Splintered Bones? Roller Derby Is Worth the Price

We get hurt — a lot — but the sport’s special magic brings us back for more.

By Emily McCarty 10 Aug 2017 |

Emily McCarty is a freelance journalist who focuses on gender, race, and class. You can follow her on Twitter @emjmccarty.

There’s an unmistakable sound in roller derby that few forget.

Your bone snapping.

When you get slammed into the ground or thrown across the track — and that happens often — you don’t make a sound. You jump back up. You get back in the game.

But there’s one occasion where you’re given free range to bellow as many expletives as you want. To stay on the ground and ignore the competition.

That excuse comes from a very distinct sound. One that bounces off the walls of the sports complex. A sound that makes the spectators groan in half-disgust, half-concern. One that still makes you nauseous when you think about it.

I was in my third year of the sport, playing with the Terminal City Rollergirls. I was warming up with my team, the Bad Reputations, on the night of our season opener. We were almost undefeated last year — we made it to the championships and came in second — and were ready to start the season off with another win.

It’s nothing like the staged game that played on television sets in the 1970s. There are plenty of rules and regulations to keep the game safe and penalties if you don’t comply. No one, not even refs, are allowed on the track unless they have a derby-approved helmet, mouth guard, wrist guards, elbow pads, and kneepads.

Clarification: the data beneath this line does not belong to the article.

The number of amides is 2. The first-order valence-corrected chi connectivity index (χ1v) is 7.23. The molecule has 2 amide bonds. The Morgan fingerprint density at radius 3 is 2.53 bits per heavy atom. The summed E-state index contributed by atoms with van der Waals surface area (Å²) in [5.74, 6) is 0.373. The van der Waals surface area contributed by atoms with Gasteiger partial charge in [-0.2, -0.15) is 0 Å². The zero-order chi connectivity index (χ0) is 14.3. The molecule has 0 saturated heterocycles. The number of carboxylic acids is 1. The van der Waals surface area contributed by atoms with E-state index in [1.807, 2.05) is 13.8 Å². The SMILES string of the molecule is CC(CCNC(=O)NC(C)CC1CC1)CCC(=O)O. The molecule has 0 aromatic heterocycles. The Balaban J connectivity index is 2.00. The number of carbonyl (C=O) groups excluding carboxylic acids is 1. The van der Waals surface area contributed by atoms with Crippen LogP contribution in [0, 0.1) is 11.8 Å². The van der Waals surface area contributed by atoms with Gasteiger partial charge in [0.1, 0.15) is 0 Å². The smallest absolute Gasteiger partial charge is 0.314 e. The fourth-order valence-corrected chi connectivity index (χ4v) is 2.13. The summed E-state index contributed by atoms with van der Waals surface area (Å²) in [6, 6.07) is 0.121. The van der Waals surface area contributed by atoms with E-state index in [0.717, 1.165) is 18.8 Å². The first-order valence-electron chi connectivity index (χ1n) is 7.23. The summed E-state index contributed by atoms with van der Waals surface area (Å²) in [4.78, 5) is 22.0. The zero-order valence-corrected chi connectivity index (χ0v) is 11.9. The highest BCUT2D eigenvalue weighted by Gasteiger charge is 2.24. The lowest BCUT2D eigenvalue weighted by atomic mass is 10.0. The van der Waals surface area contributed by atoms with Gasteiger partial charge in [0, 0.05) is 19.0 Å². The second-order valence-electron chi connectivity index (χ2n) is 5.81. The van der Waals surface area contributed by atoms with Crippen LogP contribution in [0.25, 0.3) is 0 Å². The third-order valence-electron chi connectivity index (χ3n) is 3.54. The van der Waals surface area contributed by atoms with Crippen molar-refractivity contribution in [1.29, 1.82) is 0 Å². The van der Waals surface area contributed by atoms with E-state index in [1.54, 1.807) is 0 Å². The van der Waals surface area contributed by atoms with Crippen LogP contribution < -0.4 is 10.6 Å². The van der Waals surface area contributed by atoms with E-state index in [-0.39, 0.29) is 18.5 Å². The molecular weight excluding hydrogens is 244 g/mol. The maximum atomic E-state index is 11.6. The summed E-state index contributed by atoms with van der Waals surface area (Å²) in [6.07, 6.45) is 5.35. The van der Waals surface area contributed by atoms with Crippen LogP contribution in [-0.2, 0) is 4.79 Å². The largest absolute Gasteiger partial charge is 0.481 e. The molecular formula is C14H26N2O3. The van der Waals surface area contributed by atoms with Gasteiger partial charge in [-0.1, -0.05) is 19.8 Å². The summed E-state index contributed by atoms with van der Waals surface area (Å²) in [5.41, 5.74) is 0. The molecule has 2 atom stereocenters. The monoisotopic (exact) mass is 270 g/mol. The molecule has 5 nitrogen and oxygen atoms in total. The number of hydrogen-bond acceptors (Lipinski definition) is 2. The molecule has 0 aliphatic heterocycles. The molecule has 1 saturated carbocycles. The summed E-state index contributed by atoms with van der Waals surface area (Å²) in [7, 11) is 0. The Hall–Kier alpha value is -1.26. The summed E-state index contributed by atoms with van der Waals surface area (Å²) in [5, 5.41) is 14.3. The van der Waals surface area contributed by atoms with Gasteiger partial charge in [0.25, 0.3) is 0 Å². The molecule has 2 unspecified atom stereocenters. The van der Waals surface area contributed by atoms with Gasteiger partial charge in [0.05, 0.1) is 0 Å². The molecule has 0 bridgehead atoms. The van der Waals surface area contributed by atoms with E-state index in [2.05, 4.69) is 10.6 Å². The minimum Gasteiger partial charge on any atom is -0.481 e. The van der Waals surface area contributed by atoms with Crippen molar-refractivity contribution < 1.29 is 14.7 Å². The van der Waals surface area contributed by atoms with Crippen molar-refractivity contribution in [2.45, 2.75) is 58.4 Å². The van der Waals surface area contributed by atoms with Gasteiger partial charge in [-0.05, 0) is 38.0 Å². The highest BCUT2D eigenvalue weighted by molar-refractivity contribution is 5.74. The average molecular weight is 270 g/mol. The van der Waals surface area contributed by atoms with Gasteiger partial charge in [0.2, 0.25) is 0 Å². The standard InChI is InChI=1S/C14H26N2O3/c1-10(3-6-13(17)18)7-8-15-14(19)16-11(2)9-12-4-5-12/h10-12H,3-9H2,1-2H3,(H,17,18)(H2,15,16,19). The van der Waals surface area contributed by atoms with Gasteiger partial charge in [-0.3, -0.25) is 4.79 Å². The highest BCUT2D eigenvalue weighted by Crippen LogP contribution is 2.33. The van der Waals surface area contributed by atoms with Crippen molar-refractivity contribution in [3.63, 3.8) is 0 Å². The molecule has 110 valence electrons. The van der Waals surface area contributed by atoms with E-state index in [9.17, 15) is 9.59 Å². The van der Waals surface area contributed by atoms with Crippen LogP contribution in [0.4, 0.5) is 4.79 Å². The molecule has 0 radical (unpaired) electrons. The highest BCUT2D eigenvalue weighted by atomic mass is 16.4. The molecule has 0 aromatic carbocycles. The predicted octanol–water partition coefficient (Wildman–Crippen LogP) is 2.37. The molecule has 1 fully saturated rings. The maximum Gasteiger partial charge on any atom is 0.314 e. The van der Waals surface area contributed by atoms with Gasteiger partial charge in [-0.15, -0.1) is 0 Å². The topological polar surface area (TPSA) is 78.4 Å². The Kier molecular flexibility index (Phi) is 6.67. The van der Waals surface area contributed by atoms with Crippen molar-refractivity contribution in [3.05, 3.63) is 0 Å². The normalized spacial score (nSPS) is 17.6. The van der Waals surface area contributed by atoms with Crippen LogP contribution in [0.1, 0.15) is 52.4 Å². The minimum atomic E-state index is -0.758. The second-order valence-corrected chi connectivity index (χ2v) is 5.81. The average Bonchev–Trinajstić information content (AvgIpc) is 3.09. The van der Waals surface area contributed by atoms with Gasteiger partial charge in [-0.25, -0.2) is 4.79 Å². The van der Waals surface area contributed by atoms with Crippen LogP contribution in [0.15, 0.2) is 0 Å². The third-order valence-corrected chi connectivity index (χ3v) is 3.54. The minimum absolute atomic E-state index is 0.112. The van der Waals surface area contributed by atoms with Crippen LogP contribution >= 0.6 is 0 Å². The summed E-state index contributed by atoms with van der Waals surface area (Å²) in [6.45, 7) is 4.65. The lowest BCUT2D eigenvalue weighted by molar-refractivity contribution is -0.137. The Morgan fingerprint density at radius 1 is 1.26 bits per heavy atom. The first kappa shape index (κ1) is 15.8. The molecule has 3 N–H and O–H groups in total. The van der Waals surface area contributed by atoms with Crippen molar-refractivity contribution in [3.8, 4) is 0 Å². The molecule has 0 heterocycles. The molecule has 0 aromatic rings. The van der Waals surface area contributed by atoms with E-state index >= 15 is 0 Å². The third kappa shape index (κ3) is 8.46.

Still, the game is rough. You can legally hit another player in the chest, shoulders, sides, butt or thighs. You’ll see players use their shoulders to knock the wind out of another. Skates suddenly veer to the side, hips following, to send someone flying off the track. There’s the somewhat disgustingly named “clubbing a seal” move, where player suddenly jerks a shoulder back into an opponent trying to get past.

In my first year, back in 2015, I’d cracked some ribs, but they healed after two months. In my second year, I exacerbated a back injury and relinquished my position as jammer. This was my third year. I was a better and stronger player than I ever had been. I was ready to kill this season.

I had just started breaking a sweat as I ran some practice drills with teammates Loca Smoke-ya, MsChete, Kreme de la Kremlin, Canadian Bacon, VanCougar... derby names run the gamut of creativity.

I remember laughing, blocking some members of my team, receiving some hits, and then absorbing a big one that sent me sprawling. I was used to hitting the floor. I wasn’t used to hearing what sounded like the crack of thunder.

There are some photos a spectator took right after I heard that snap. I have my eyes closed, I’ve spit out my mouthguard to yell, and I’m cradling my left leg.

582px version of Emily McCarty's broken bone
The author’s break. Submitted by Emily McCarty.